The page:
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May 11, 2005

It's serious, Klaus

Guest post by Revere

In a news story to appear in tomorrow's  Nature  (May 12), it is reported WHO has received no samples of bird flu virus (influenza A/H5N1) from poultry for close to eight months. We have been reporting the dozens of  human cases, primarily in Vietnam but also Cambodia here (see left sidebar for links to many posts), but of those, only six samples capable of producing sequence data have been obtained by WHO, and of those six, several have shown mutational change of concern. WHO's UN sister agency, the Food and Agriculture Organization (FAO), has not obtained animal samples for months either, and according to WHO, hasn't been sharing what they have, so WHO is trying to obtain samples independently in Vietnam, Cambodia and Laos.

Knowledge of the genetic make-up of circulating virus provides a critical warning sign regarding an impending pandemic. The countries involved have resource and facility limitations but also may wish to control information because of impact on trade and tourism. We recently posted on the testing problem and suggested pressure or incentives be applied to increase cooperation.  Nature also reports Vietnam may ship a large number of samples to the WHO flu center at CDC sometime soon. It's a start but it hasn't happened yet. The situation is urgent. WHO needs to get it in gear.

Several of the six H5N1 isolates contain a mutated form of the virus, but with so few samples to work on, it is impossible to judge how worried to be, says Klaus Stöhr, coordinator of the WHO's flu programme. "It's as if you hear a noise in your car engine, but you keep driving, not knowing whether it's serious."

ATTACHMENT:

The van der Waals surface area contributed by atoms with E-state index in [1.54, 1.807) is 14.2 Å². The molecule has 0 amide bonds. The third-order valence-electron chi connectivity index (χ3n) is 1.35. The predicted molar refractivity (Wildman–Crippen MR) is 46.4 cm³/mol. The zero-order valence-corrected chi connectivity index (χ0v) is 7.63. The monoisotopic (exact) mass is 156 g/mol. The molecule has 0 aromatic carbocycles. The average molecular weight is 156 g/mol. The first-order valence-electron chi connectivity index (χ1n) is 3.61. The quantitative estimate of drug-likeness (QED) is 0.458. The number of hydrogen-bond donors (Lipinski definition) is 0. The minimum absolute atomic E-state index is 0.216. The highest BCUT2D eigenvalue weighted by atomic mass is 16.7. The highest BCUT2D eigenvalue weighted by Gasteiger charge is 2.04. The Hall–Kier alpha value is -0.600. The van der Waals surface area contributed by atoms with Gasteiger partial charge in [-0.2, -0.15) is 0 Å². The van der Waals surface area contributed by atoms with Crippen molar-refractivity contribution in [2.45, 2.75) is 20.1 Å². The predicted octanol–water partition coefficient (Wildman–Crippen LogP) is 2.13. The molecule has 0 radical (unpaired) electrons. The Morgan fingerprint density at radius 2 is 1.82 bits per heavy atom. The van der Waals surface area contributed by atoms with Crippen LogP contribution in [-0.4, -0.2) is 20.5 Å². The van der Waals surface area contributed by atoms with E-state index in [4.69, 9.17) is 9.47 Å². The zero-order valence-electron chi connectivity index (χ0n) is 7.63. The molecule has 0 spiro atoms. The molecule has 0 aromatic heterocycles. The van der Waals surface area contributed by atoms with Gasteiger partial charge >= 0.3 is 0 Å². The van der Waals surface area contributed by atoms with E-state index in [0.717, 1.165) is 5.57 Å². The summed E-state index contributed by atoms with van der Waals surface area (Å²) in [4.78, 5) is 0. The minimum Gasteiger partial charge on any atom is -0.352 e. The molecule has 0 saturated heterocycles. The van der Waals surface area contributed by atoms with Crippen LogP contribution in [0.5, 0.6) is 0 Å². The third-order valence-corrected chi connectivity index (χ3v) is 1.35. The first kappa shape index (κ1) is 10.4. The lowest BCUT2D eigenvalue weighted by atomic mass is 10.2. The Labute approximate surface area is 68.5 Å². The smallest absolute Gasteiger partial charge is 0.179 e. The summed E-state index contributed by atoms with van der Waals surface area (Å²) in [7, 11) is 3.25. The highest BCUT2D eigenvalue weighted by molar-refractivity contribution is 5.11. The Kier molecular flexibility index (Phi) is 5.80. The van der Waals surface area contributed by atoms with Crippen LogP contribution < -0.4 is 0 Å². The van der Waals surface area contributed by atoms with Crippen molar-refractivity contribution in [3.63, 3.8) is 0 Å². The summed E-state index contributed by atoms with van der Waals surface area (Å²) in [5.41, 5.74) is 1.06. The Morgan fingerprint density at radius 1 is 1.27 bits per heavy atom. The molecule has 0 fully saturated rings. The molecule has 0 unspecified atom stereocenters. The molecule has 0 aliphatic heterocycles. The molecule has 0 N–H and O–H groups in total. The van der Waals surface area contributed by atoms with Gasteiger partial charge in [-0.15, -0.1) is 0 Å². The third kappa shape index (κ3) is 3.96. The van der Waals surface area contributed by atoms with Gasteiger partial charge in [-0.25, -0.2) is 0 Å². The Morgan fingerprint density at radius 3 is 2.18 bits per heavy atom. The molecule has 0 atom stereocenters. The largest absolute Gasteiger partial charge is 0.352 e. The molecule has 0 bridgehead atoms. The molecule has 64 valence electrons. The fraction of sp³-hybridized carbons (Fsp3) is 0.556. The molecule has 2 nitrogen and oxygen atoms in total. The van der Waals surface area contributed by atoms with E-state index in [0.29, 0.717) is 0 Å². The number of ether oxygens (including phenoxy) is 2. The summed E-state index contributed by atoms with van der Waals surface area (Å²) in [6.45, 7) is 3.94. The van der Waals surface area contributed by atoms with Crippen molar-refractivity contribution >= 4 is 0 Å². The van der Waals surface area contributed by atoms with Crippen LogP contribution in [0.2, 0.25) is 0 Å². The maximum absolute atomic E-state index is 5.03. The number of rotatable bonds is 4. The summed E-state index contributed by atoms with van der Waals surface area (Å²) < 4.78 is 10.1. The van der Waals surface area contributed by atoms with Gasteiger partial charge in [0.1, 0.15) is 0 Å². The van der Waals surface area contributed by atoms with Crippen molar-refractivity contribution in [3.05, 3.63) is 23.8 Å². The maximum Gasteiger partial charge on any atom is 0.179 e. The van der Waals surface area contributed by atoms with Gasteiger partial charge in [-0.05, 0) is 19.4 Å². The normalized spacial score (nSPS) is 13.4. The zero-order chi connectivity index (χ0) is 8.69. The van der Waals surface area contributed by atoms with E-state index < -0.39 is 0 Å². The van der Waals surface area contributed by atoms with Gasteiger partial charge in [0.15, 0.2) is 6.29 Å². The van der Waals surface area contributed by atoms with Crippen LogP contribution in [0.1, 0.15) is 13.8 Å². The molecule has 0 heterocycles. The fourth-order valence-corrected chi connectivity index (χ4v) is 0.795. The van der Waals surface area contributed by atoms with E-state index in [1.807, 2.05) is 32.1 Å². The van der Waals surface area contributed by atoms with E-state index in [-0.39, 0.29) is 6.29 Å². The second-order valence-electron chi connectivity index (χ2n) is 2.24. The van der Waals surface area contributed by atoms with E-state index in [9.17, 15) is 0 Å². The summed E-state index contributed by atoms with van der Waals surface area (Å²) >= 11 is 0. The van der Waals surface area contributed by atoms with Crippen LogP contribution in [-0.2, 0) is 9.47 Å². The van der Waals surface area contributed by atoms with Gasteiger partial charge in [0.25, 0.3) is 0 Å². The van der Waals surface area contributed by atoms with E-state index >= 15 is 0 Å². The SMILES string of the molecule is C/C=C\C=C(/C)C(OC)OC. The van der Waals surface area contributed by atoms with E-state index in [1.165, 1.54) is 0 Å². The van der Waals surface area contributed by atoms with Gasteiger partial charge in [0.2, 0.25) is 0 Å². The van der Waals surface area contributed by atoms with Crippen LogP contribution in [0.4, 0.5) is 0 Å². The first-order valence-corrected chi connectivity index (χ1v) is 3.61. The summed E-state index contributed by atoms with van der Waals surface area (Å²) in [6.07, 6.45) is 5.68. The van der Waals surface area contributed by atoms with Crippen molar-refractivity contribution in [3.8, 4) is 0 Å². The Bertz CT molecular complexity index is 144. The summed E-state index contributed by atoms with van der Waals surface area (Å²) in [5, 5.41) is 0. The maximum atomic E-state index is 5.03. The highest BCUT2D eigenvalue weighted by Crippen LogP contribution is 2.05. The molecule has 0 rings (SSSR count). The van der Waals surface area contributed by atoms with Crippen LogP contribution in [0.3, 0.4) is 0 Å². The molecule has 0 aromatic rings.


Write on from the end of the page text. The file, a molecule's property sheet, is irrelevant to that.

Memo to Klaus: It's serious.

[Cross-posted on Effect Measure]

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Comments

So bottom line this for an only nominal science geek: are these mutations making it easier for it to jump species, or making it more deadly to humans?

And if that is the case, why isn't every public health organization in the known world currently at red alert?

mojo sends

The mutations involved concern the polybasic cleavage site in the HA gene which has gotten shorter. This makes it easier to infect cells. In the north of Vietnam the lethality has gotten less but the clusters more numerous and perhaps increased in size. These are all warning signs that mutations have occurred to make human to human transmission easier. At Effect Measure we have been following all this carefully. Look in the left sidebar for the bird flu posts (there are over 100) and most are relatively non-technical.

Some national public health assoc. and govts (UK for example) have moved into action. Not the case here, however. Absent leadership in public health for the most part and an administration that cares more about phantom terrorists than real threats.

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